Gold director Reema Kagti on why it had no pivotal female characters, and reason behind its box office success
Reema Kagti responds to criticism of Gold, why there were less meatier female characters, and why Akshay Kumar's character was a Bengali.
Akshay Kumar-starrer Gold has been churning exactly that at the box office — gold. With its setting in the period stretching from 1936 pre-Independence India to the first Olympics the country played after the British left our shores, to its premise as a sports film, Gold has raked Rs 78.85 crore a week after its release.
However, the critical response to the film has been mixed, with Anna M Vetticad of Firstpost terming it as the one that "skims the surface of a landscape once examined with such depth by Chak De! India." In an exclusive interview, director and writer Reema Kagti opened up about the lack of female characters in the film, and the inspiration behind his Bengali protagonist Tapan Das.
What do you think is the USP of Gold that has lent to its box office success?
Gold, with its setting, has perhaps been able to successfully bring the past glories of the country to focus. Moreover, although the film is set in the 1930s, the universal themes of unity in diversity seems to have stayed with the audience.
How did you manage to recreate the era that is far removed from the current Indian landscape?
Given the developments of the modern times, to recreate the landscape of the then-India was a challenge. Finding locations was the biggest challenge since I like shooting on live locations and not build sets. The other aspects of the recreation of the era were carefully looked after by my excellent team;. At any given point, I had my team members looking after the requirements of the film.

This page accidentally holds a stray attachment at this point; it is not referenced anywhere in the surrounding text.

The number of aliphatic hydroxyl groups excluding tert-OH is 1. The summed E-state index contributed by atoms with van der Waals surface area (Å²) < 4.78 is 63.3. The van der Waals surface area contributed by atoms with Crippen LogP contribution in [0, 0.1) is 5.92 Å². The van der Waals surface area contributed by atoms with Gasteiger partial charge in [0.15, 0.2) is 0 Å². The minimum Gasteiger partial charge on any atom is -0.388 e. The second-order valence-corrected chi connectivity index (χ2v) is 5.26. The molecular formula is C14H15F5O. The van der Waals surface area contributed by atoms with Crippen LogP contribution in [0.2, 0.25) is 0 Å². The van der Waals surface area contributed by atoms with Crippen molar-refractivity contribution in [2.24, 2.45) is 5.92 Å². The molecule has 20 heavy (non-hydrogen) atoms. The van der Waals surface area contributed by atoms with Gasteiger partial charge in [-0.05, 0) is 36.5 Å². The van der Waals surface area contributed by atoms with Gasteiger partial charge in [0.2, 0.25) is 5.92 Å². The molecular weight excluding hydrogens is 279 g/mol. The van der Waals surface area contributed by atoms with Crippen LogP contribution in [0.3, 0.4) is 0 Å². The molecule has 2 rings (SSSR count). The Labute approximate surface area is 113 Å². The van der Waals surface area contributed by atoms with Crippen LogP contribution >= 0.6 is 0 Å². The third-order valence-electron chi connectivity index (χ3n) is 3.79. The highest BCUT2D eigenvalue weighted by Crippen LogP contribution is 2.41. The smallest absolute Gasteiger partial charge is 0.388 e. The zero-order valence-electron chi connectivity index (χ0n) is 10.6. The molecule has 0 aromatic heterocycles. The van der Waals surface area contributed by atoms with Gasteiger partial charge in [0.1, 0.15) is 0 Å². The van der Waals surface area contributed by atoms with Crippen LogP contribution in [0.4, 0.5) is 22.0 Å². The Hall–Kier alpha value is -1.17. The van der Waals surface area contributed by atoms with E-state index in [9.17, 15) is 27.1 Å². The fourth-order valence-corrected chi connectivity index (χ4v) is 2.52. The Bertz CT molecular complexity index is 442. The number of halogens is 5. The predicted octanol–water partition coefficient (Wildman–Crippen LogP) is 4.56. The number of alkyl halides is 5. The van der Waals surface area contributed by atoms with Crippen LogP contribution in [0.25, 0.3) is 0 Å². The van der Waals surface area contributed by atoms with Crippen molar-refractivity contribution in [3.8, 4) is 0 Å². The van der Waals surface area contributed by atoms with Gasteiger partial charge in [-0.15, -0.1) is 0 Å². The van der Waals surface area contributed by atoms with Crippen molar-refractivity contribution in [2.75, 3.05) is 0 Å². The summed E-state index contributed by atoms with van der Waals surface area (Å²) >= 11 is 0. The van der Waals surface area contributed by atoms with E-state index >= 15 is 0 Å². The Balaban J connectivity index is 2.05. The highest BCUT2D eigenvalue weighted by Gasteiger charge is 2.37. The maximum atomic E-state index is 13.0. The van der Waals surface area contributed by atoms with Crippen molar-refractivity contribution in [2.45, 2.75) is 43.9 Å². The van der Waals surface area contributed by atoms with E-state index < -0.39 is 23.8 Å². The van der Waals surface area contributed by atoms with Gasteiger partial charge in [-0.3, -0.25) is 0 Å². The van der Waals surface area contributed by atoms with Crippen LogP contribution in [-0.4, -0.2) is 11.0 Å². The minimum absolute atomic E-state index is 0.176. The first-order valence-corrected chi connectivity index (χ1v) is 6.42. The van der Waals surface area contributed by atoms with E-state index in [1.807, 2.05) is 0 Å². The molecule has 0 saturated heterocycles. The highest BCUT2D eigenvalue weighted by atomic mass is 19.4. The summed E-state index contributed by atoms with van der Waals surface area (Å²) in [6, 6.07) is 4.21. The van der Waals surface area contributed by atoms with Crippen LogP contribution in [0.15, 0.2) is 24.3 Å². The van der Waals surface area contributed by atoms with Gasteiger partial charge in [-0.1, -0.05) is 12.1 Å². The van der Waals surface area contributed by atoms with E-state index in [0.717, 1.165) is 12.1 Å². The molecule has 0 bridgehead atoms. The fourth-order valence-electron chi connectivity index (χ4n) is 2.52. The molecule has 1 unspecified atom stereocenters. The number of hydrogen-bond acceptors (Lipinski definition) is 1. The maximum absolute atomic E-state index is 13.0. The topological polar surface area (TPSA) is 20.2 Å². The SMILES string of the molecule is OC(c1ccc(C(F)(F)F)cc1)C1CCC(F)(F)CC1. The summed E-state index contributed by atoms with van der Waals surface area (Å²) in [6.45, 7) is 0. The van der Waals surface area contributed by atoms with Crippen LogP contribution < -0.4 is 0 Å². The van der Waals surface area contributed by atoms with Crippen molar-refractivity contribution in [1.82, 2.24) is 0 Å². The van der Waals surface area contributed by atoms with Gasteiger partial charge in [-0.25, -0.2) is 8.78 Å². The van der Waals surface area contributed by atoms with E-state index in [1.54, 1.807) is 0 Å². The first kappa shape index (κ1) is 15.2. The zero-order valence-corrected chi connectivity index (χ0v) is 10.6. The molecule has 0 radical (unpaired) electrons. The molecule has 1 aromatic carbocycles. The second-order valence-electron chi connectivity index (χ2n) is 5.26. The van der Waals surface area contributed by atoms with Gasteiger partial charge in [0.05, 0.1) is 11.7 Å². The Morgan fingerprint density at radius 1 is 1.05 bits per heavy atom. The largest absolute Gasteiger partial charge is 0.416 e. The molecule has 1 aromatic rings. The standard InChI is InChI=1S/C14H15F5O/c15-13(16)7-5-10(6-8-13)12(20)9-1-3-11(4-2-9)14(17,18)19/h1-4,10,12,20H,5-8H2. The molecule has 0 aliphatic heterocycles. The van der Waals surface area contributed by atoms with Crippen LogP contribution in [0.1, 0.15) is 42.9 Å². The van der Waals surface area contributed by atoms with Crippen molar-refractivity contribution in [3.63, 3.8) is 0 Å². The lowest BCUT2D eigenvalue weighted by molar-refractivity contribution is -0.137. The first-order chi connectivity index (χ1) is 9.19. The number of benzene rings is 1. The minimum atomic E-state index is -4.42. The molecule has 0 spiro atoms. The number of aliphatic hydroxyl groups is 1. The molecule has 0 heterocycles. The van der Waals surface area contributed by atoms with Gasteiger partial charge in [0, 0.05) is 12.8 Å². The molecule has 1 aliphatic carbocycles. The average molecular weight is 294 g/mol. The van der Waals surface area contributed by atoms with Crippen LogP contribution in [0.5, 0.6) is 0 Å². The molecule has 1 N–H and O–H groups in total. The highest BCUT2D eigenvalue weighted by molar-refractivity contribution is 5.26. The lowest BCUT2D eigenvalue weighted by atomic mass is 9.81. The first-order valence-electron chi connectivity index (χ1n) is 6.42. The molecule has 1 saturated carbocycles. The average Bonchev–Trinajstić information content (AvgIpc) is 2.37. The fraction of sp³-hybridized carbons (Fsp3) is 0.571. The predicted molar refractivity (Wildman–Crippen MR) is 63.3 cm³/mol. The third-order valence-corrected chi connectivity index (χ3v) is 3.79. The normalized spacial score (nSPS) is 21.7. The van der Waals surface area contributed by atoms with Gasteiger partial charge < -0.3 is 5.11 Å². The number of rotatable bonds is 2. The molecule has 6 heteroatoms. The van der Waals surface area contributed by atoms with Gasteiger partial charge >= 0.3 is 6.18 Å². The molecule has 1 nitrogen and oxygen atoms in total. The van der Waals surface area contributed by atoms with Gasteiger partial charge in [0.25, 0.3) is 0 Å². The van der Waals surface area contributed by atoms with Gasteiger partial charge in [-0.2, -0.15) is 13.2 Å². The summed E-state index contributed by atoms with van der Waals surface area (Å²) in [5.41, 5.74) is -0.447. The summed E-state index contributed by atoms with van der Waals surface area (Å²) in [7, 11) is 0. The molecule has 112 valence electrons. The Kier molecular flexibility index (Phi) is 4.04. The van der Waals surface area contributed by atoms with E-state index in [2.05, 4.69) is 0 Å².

What was the inspiration behind making the protagonist, Tapan Das, a Bengali?
The man who very loosely inspired the film was a Bengali gentleman. When I was conducting my research for the story, I came across a character of a junior manager pulled out the Indian National Congress flag in the locker room in 1936 Berlin, which is depicted the film as well. That was the germination for Gold for me, where a few men secretly saluted the banned flag. He was the same man who was one of the managers of the 1948 team.
There has been an ongoing discourse on the lack of impactful female roles in big films, with Sanju and now Gold. Why does the film not have meatier women characters?
I completely agree that if the film is considered in its totality, the parts essayed by Mouni Roy and Nikita Dutta do not seem to be pivotal to the narrative. But at the same point, it is imperative to follow the scope of the story. The only thing I could have perhaps done is a mixed team of six men and six women playing the Olympic final, which was not possible.
Your first film, Honeymoon Travels Pvt Ltd, was a slice-of-life comedy with a superhero couple. Your second film, Talaash: The Answer Lies Within, was a psychological horror which stood out for its subtleties and nuances. Gold is a sports drama. What would you say is your favourite genre in filmmaking?
I am a film buff who does not have a favourite genre of filmmaking. I watch all kinds of films, but I like drama. I do not decide how I am going to make a particular film. For me, the story is the king. It always starts with the germ of an idea, (then I) follow it and do it justice.
What is your favourite film of 2018?
The one film that I have watched time and again in the last two months in Gold. Apart from that, I thoroughly enjoyed Meghna Gulzar's Raazi. I thought it was quite an interesting film.
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